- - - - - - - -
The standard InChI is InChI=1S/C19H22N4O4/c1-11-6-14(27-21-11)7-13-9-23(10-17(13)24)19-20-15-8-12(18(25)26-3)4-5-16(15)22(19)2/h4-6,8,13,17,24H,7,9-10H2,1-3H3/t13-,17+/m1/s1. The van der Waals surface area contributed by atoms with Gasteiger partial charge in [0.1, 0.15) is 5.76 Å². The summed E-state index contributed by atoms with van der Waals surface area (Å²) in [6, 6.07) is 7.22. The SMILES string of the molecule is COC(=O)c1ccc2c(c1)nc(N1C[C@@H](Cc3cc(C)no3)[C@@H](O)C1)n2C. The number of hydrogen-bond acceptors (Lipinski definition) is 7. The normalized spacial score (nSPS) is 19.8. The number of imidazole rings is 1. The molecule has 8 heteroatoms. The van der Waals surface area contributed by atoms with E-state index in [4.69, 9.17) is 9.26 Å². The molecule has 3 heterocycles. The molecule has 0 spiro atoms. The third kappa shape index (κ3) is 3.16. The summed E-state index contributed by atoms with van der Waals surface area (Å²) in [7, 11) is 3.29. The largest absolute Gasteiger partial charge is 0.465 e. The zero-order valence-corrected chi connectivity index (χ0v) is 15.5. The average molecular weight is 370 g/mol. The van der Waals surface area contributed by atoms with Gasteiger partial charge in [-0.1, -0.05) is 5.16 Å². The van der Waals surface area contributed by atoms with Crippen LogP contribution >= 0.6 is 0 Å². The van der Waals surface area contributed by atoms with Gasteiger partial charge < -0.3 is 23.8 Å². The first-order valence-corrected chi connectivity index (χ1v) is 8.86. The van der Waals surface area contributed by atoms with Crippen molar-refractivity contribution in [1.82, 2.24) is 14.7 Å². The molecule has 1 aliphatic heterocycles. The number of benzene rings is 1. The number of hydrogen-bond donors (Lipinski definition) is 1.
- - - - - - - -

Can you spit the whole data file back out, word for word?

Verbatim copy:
The standard InChI is InChI=1S/C19H22N4O4/c1-11-6-14(27-21-11)7-13-9-23(10-17(13)24)19-20-15-8-12(18(25)26-3)4-5-16(15)22(19)2/h4-6,8,13,17,24H,7,9-10H2,1-3H3/t13-,17+/m1/s1. The van der Waals surface area contributed by atoms with Gasteiger partial charge in [0.1, 0.15) is 5.76 Å². The summed E-state index contributed by atoms with van der Waals surface area (Å²) in [6, 6.07) is 7.22. The SMILES string of the molecule is COC(=O)c1ccc2c(c1)nc(N1C[C@@H](Cc3cc(C)no3)[C@@H](O)C1)n2C. The number of hydrogen-bond acceptors (Lipinski definition) is 7. The normalized spacial score (nSPS) is 19.8. The number of imidazole rings is 1. The molecule has 8 heteroatoms. The van der Waals surface area contributed by atoms with E-state index in [4.69, 9.17) is 9.26 Å². The molecule has 3 heterocycles. The molecule has 0 spiro atoms. The third kappa shape index (κ3) is 3.16. The summed E-state index contributed by atoms with van der Waals surface area (Å²) in [7, 11) is 3.29. The largest absolute Gasteiger partial charge is 0.465 e. The zero-order valence-corrected chi connectivity index (χ0v) is 15.5. The average molecular weight is 370 g/mol. The van der Waals surface area contributed by atoms with Gasteiger partial charge in [-0.1, -0.05) is 5.16 Å². The van der Waals surface area contributed by atoms with Crippen LogP contribution >= 0.6 is 0 Å². The van der Waals surface area contributed by atoms with Gasteiger partial charge < -0.3 is 23.8 Å². The first-order valence-corrected chi connectivity index (χ1v) is 8.86. The van der Waals surface area contributed by atoms with Crippen molar-refractivity contribution in [1.82, 2.24) is 14.7 Å². The molecule has 1 aliphatic heterocycles. The number of benzene rings is 1. The number of hydrogen-bond donors (Lipinski definition) is 1.